This Adani-Ambani rant is sickening: AndolanJeevis are pushing India into Dark Ages
It disturbs me as being a corporate, and a successful one at that, is bandied about as some sin in India. And I would’ve thought ours as a liberalised economy was ushered in a generation back.
Sickeningly, it now gets a political colouring and media is culprit to the extent, it does little to use its pen to prevent this nonsense. I haven’t heard from the truth-diggers that the Adani End (in the recent Ahmedabad Test) has been in vogue since 2000. I haven’t witnessed any outrage on the mass destruction of Jio towers in Punjab which would hurt the options for citizens, growth if the State, not to say crores down the drain for the corporate and a debilitating impact on other investors.
If it could happen to Ambanis who are we the lesser souls? And how do you think a foreign investor, with an eye on his last dime, would react?
The present brouhaha when social media was giving call to burn Adani, Ambani offices, reminded me of the 2008 exit of Tata Motors from Singur in Bengal, leaving behind a heap of dashed hopes. For decades, the Marxists saw big corporations as evil in Bengal. And when they finally wanted to get one for a car plant, the opposition queered the pitch. The situation is very much the same.
Blind faith and blind protests have always worked in India, where the ubiquitous image of the clenched fist of a farmer or a villager in front of a giant plant symbolising the greed of the rich and famous, has always worked well. The words of hatred have spread like the jungle drums of Phantom, of the Ghost Who Walks, and slowly, yet steadily, Indians – like Americans – have started hating the Big Business. I have a feeling Indians do not think CEOs are talented executives, modern philosophers. They think Big Business is loathsome and responsible for just about everything bad and all CEOs are corrupt because they have fat salaries, live in condominiums and rarely think of social issues.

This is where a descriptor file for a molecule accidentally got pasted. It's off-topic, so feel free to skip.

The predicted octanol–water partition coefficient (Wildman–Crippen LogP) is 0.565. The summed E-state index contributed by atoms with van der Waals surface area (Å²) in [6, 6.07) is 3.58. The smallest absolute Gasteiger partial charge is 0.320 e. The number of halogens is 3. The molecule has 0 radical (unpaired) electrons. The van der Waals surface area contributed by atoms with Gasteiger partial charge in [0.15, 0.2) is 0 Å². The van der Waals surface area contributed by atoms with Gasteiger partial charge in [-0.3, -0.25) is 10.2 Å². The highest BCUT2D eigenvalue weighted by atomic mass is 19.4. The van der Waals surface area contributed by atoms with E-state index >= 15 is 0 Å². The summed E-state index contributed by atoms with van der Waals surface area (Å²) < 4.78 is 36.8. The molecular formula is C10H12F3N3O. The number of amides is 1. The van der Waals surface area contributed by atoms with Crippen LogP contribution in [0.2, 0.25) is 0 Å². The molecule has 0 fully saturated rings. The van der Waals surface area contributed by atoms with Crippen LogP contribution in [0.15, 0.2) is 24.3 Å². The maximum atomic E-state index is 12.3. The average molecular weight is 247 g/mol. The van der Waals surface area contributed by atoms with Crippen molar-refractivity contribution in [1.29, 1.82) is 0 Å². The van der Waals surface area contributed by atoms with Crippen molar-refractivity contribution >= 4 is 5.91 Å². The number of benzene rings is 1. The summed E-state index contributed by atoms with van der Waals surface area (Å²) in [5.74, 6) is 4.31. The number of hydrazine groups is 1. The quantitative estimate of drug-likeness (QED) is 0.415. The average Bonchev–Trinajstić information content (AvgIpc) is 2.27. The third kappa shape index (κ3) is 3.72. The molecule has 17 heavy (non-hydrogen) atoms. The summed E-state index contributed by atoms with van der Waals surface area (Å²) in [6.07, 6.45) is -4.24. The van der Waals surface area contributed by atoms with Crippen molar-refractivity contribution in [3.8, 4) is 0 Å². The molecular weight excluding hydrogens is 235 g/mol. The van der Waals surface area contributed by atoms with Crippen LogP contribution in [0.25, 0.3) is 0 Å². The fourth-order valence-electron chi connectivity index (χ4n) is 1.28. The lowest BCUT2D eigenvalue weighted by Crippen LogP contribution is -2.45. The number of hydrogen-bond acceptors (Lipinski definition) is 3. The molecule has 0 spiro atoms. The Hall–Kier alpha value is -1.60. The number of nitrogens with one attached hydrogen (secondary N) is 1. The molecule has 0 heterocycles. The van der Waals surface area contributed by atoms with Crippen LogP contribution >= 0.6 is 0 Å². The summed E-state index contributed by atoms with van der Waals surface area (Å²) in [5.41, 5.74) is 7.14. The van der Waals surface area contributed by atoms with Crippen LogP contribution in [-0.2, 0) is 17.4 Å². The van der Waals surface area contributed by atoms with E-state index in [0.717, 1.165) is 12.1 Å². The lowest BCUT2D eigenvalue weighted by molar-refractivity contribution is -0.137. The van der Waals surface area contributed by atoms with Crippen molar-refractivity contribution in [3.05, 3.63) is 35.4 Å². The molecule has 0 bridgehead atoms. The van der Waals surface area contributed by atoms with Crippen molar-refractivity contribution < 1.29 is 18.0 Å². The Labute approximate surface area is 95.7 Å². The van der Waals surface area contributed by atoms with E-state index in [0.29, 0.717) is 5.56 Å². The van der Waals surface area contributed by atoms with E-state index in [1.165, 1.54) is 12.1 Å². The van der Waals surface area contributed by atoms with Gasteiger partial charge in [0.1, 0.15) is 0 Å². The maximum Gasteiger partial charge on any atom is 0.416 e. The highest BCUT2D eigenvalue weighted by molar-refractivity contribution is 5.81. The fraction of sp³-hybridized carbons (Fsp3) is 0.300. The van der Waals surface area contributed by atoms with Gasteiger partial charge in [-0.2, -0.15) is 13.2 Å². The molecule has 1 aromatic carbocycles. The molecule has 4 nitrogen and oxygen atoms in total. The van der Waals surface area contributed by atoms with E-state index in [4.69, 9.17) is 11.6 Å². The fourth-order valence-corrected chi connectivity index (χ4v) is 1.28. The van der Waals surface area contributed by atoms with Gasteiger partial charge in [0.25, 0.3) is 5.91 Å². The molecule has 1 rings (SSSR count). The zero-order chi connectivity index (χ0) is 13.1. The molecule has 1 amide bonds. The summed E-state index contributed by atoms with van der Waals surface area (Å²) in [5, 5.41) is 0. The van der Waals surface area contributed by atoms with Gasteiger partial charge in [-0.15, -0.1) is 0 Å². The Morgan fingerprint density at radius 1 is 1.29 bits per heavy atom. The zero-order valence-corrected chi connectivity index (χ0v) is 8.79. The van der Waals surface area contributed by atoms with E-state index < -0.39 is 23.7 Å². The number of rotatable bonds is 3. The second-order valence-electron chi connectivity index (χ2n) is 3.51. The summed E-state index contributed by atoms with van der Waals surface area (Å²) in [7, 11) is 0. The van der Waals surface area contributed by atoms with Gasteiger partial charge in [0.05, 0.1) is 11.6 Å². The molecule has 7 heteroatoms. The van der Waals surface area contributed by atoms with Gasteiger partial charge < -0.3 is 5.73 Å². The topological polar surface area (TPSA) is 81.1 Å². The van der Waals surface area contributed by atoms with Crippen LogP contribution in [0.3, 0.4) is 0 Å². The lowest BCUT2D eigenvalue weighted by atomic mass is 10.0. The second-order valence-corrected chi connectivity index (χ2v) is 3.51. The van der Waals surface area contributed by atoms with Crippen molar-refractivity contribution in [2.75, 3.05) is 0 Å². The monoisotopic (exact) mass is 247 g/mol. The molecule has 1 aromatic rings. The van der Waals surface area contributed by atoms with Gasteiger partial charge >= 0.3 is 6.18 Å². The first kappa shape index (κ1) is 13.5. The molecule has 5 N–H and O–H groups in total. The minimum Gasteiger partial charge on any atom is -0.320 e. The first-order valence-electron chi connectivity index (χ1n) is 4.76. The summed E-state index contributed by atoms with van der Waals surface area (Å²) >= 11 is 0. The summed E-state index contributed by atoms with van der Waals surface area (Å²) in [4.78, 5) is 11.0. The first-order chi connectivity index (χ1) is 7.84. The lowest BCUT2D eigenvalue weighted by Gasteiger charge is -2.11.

The Disapprove of Capitalism debate has no meaning, India has no space for such an argument. Yet, many tend to forget big corporations make stuff people consume and big corporations give a great many people jobs. But criticism and ridicule does not stop. Opposition political parties in India unceasingly attack corporations, the claims of the politicians mostly undeserved or overstated. Politicians in India rarely say well-run businesses encourage their employees to engender trust, the politicians only talk of scandals at some of these corporations. It, in turn, helps them to tar everyone with the same brush. No wonder then that their fear of corporate monopoly is grossly overstated. Politicians in India who back protestors in almost anything and everything must know Big Business lifts incomes of the poor and makes the society better, if not fairer.
The current climate in India is vicious, it is becoming increasingly difficult for the large enterprises to operate in the present climate. While the government is boasting of improving Ease of Doing Business in India, distractors have started shooting in the foot of our economy.